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Chris Coloian, President and CEO, is a seasoned executive with more than twenty years of healthcare experience. He has led the growth and development of new businesses thanks to his expertise in strategy, executive management, operations and product development for insurance, provider and healthcare services companies. Prior to launching Predilytics, he was a member of the leadership teams of Health Dialog, Cigna Healthcare and Matria Healthcare (now Alere Health). Mr. Coloian is the Chair of the Care Continuum Alliance Board of Directors, the leading population health management industry group representing over 225 care management company members. Mr. Coloian graduated from Ohio State University in 1990 with a Master’s in Health Administration and received his Bachelor’s degree in Zoology from Miami University in 1988.   Mr. Coloian currently serves on the advisory boards of Jefferson University Public Health Program and is an Editor for the Population Health Management Journal.

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Guest Blog Post Disclaimer CCA invites guest bloggers to post on Voice on Population Health Blog as a benefit for our members and the industry and to allow for exchange of ideas and information regarding population health. The views, opinions and positions expressed within these guest posts are those of the author alone and/or of the company the author represents and do not represent those of the Care Continuum Alliance (CCA), its members, or the industry as a whole. CCA is not responsible for the accuracy, completeness and validity of any statements made within this guest post article. We accept no liability for any errors, omissions or representations. The copyright of this content belongs to the author(s) and any liability with regards to infringement of intellectual property rights remains with them.

NEW at CCA Forum 2013: Walking Learning Labs

Care Continuum Alliance Forum 2013This year the CCA Forum has made it easier than ever to make meaningful, face-to-face connections between attendees and exhibitors through our new Walking Learning Labs.

These unique, hands-on demonstrations are intended to help you determine the value of specific solutions for your organization. The Walking Learning Labs are guided and facilitated by CCA researchers and provide attendees with an opportunity to explore particular areas of interest throughout the exhibit hall. Register today!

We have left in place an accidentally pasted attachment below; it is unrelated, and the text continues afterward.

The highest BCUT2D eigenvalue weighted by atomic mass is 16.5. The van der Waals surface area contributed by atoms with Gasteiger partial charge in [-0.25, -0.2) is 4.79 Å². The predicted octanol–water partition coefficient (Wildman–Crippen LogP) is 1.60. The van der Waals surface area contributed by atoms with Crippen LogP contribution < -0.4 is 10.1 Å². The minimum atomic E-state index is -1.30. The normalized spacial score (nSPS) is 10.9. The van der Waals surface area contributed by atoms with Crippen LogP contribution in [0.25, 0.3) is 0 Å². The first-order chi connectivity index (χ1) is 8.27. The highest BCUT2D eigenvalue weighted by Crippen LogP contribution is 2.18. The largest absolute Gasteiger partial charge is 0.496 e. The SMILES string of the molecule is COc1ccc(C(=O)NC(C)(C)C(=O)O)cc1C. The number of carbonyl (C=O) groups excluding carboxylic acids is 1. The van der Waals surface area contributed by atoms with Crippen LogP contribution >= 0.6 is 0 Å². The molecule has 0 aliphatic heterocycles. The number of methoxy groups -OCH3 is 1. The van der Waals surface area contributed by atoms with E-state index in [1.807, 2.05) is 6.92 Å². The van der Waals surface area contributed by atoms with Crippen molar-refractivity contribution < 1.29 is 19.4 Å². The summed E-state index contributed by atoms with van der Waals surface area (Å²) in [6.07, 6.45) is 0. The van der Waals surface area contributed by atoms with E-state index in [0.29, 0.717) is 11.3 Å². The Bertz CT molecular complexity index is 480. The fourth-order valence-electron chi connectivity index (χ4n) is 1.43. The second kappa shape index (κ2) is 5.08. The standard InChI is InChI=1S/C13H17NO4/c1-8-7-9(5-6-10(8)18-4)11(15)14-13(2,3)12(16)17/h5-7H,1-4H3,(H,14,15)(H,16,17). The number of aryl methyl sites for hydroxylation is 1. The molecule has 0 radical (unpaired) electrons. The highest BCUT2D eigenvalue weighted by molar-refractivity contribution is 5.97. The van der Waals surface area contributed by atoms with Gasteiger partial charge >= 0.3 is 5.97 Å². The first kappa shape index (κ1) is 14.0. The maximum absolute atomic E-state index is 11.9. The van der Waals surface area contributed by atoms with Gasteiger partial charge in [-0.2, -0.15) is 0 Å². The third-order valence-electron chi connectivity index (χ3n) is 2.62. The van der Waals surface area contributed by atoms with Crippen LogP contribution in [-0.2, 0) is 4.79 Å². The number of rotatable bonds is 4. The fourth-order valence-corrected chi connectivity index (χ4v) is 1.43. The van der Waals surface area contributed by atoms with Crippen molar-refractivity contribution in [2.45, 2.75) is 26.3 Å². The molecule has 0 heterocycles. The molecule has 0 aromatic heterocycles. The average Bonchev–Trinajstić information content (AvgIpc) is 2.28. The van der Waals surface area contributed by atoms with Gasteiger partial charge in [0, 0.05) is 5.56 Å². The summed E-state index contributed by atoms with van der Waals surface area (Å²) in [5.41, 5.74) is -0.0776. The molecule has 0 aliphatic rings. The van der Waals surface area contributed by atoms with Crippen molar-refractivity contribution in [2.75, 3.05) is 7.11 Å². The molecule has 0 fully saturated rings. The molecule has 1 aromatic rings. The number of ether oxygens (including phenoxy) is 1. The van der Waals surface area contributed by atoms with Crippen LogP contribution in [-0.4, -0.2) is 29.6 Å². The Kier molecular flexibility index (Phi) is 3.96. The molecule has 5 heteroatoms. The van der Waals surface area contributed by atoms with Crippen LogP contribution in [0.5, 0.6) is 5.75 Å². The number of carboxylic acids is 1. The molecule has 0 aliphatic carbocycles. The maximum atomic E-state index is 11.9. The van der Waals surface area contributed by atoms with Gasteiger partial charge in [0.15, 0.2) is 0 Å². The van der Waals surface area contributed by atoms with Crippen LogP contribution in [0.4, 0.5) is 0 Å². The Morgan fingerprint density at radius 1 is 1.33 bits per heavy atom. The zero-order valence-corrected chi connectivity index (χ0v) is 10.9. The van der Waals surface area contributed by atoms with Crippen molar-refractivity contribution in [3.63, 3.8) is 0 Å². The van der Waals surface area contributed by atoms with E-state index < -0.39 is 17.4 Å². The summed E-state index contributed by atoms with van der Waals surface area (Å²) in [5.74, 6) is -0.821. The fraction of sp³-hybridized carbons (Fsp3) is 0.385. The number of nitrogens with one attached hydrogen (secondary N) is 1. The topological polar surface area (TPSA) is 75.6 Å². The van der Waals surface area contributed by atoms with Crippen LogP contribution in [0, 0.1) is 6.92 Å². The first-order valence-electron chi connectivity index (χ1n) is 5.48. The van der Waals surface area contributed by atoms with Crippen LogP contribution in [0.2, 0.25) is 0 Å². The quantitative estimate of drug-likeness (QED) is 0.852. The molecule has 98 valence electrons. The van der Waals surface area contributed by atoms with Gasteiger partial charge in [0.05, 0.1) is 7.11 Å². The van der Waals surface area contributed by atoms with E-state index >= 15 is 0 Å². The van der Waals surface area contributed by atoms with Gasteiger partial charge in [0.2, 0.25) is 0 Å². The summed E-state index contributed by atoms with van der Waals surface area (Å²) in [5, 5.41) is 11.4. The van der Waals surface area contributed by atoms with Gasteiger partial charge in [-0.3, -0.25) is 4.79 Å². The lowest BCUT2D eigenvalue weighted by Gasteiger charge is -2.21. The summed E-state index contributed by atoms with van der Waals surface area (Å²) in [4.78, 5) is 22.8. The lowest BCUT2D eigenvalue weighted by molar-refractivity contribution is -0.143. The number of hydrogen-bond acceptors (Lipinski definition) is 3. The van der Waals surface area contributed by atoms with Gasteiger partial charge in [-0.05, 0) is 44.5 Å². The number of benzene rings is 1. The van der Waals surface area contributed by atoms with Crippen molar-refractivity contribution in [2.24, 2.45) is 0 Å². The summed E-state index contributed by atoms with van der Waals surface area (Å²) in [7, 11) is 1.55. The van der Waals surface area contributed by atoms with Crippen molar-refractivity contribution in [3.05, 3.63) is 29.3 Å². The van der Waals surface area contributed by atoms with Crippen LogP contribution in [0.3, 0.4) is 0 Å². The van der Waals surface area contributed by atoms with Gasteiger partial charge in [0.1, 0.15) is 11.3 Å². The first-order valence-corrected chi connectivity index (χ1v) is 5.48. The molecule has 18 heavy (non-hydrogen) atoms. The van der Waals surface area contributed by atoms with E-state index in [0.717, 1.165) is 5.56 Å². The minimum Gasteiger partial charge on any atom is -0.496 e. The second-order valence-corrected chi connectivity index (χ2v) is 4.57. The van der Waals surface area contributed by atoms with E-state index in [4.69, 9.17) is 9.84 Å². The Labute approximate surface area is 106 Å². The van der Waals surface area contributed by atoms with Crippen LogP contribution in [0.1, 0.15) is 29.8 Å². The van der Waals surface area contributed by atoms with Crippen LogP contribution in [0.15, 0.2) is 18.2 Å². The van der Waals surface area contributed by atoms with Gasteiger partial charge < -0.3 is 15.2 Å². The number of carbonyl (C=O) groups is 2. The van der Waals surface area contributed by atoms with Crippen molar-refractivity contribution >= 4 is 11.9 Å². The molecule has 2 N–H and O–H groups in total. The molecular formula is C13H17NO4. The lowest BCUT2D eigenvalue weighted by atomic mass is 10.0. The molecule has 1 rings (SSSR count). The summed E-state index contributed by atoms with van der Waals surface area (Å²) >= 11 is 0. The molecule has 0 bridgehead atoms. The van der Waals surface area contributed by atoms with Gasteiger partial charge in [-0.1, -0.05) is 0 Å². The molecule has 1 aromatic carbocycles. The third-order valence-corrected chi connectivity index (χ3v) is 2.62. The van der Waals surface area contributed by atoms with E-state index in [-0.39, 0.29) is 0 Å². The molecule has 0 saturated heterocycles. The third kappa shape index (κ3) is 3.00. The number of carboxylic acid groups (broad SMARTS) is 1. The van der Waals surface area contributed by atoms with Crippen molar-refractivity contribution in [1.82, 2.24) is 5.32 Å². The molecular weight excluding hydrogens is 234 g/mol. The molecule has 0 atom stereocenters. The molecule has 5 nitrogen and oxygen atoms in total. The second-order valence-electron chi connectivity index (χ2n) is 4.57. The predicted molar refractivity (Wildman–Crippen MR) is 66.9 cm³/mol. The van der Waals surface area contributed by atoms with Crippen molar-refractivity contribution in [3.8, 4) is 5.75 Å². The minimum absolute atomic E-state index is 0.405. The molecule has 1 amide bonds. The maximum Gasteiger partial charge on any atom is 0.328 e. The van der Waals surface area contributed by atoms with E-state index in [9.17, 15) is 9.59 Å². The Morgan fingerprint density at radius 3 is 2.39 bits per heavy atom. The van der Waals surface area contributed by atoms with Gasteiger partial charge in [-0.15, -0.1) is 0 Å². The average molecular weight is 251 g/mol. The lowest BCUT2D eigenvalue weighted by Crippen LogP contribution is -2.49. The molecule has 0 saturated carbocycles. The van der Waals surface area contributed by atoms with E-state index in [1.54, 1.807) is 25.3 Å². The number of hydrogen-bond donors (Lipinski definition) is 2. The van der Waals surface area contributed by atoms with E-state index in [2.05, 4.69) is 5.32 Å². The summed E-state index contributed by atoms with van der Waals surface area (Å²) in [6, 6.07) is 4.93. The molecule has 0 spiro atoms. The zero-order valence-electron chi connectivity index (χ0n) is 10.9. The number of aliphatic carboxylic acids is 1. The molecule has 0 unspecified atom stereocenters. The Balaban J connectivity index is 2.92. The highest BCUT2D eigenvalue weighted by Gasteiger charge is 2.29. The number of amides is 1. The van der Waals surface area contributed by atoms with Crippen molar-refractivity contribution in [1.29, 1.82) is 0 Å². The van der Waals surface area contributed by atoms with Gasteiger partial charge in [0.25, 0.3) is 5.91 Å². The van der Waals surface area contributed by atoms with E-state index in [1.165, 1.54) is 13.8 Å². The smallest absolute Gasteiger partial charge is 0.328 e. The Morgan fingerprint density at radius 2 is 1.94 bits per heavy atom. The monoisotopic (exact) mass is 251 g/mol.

Walking-Learning-Labs

All Eyes on Alere, CCA Forum 2013 Presidential Sponsor

The CCA Forum’s Presidential Sponsor is Worth WatchingCare Continuum Alliance Forum 2013

As Presidential Sponsor of the CCA Forum 2013, Alere brings acute expertise and advanced solutions to this year’s conference. With a vision of connected health, Alere is an established leader in the healthcare industry for innovation. Don’t miss this rare opportunity to meet several of Alere’s top innovators. Register today!

Alere-Innovators

Guest Post: Preventive Care & the Affordable Care Act: Why Engagement Is Essential for Success

By Jordan Dolin, Co-founder of Emmi Solutions 

Jordan DolinAll new models of care, including ACOs, medical homes and shared savings, are looking to answer the same question: What’s the most cost-effective and efficient way to manage the health of large populations? This is a major challenge, and I’ve found patient engagement is an ideal way to address the issue. However, patient engagement needs to happen both within and beyond the four walls of the hospital, especially when it comes to preventive care.

Patients not following recommended screenings and preventive services are a large contributing factor to the spiraling cost of healthcare. For example, despite colorectal cancer being the second-leading cause of cancer-related deaths in the United States and one of the most preventable, only 53 percent of people 50 years and older follow recommendations for screenings.

On the surface, the new preventive services provision under the Affordable Care Act (ACA) should help address this issue, as the screenings are one of many preventive services recommended by the United States Preventive Services Task Force that insurers must now cover without cost-sharing.

Yet, even with an estimated 71 million Americans now eligible for copay-free colonoscopies, what remains to be seen is the level at which these patients will take advantage of the benefit.

That’s why forward-thinking health plans, hospitals and physicians are turning to outcomes-driven patient engagement solutions that close gaps in care and inspire patients to take action.

The following engagement strategies are powerful ways healthcare professionals can increase utilization of preventive services as well as member satisfaction and loyalty:

  • Multi-modal communication: If the goal is to put patients at the center of care, then patient messaging efforts need to be designed with their convenience in mind. Patients need tools that allow them to be engaged on their terms, when and where they choose and on the devices they already own.
  • Customized contact: Tools such as the Patient Activation Measure (PAM) that gauge individual members’ ability and interest in managing their own health and healthcare can be used to meet patients where they are, tailor engagement strategies and increase activation levels.
  • Web-based interactive programs: Web-based programs cannot only increase the bandwidth of providers, free more time for the delivery of care and motivate patients to schedule colorectal cancer screenings and other types of preventive care, but they can also help patients to follow through. A study presented last year at Digestive Disease Week found that patients who viewed a 30-minute online instructional video were 40 percent more likely to keep their colonoscopy appointments.